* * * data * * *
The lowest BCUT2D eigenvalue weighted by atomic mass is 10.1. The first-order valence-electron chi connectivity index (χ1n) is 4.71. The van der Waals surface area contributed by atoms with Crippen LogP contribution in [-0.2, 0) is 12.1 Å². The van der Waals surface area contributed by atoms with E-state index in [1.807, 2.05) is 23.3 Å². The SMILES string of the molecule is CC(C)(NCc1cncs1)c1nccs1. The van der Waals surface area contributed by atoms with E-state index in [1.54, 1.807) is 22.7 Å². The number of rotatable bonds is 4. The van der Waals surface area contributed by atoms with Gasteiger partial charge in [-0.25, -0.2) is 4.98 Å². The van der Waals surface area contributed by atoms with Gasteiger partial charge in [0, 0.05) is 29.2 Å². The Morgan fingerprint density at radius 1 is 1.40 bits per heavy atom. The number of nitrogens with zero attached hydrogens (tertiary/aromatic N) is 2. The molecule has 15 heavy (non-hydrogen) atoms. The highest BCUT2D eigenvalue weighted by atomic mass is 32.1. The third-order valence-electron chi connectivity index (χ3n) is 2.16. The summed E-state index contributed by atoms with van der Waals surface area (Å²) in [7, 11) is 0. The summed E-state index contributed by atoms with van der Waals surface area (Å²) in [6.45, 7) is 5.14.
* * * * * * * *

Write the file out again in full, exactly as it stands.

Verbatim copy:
The lowest BCUT2D eigenvalue weighted by atomic mass is 10.1. The first-order valence-electron chi connectivity index (χ1n) is 4.71. The van der Waals surface area contributed by atoms with Crippen LogP contribution in [-0.2, 0) is 12.1 Å². The van der Waals surface area contributed by atoms with E-state index in [1.807, 2.05) is 23.3 Å². The SMILES string of the molecule is CC(C)(NCc1cncs1)c1nccs1. The van der Waals surface area contributed by atoms with E-state index in [1.54, 1.807) is 22.7 Å². The number of rotatable bonds is 4. The van der Waals surface area contributed by atoms with Gasteiger partial charge in [-0.25, -0.2) is 4.98 Å². The van der Waals surface area contributed by atoms with Gasteiger partial charge in [0, 0.05) is 29.2 Å². The Morgan fingerprint density at radius 1 is 1.40 bits per heavy atom. The number of nitrogens with zero attached hydrogens (tertiary/aromatic N) is 2. The molecule has 15 heavy (non-hydrogen) atoms. The highest BCUT2D eigenvalue weighted by atomic mass is 32.1. The third-order valence-electron chi connectivity index (χ3n) is 2.16. The summed E-state index contributed by atoms with van der Waals surface area (Å²) in [7, 11) is 0. The summed E-state index contributed by atoms with van der Waals surface area (Å²) in [6.45, 7) is 5.14.